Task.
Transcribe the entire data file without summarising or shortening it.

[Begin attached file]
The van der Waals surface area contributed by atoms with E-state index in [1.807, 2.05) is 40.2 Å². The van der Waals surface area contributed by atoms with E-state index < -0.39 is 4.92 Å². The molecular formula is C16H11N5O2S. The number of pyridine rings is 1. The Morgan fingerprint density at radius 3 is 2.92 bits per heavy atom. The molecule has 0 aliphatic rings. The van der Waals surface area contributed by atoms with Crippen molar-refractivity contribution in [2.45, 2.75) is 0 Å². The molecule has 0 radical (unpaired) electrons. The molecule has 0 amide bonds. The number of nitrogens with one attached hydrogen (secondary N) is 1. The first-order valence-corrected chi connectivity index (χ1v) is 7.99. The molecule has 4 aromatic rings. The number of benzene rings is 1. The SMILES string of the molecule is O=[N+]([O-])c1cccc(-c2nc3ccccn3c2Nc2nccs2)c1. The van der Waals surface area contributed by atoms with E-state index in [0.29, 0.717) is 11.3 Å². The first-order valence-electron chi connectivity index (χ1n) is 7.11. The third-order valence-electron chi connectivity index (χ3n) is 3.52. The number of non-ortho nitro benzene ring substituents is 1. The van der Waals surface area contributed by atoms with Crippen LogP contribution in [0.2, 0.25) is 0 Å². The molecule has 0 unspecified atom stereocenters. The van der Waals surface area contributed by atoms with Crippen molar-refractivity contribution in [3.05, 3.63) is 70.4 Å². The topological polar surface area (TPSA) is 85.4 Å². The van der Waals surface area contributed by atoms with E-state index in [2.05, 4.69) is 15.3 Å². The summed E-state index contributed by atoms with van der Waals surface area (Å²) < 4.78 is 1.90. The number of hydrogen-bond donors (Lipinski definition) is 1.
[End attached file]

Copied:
The van der Waals surface area contributed by atoms with E-state index in [1.807, 2.05) is 40.2 Å². The van der Waals surface area contributed by atoms with E-state index < -0.39 is 4.92 Å². The molecular formula is C16H11N5O2S. The number of pyridine rings is 1. The Morgan fingerprint density at radius 3 is 2.92 bits per heavy atom. The molecule has 0 aliphatic rings. The van der Waals surface area contributed by atoms with Crippen molar-refractivity contribution in [2.45, 2.75) is 0 Å². The molecule has 0 radical (unpaired) electrons. The molecule has 0 amide bonds. The number of nitrogens with one attached hydrogen (secondary N) is 1. The first-order valence-corrected chi connectivity index (χ1v) is 7.99. The molecule has 4 aromatic rings. The number of benzene rings is 1. The SMILES string of the molecule is O=[N+]([O-])c1cccc(-c2nc3ccccn3c2Nc2nccs2)c1. The van der Waals surface area contributed by atoms with E-state index in [0.29, 0.717) is 11.3 Å². The first-order valence-electron chi connectivity index (χ1n) is 7.11. The third-order valence-electron chi connectivity index (χ3n) is 3.52. The number of non-ortho nitro benzene ring substituents is 1. The van der Waals surface area contributed by atoms with Crippen LogP contribution in [0.2, 0.25) is 0 Å². The molecule has 0 unspecified atom stereocenters. The van der Waals surface area contributed by atoms with Crippen molar-refractivity contribution in [3.05, 3.63) is 70.4 Å². The topological polar surface area (TPSA) is 85.4 Å². The van der Waals surface area contributed by atoms with E-state index in [2.05, 4.69) is 15.3 Å². The summed E-state index contributed by atoms with van der Waals surface area (Å²) < 4.78 is 1.90. The number of hydrogen-bond donors (Lipinski definition) is 1.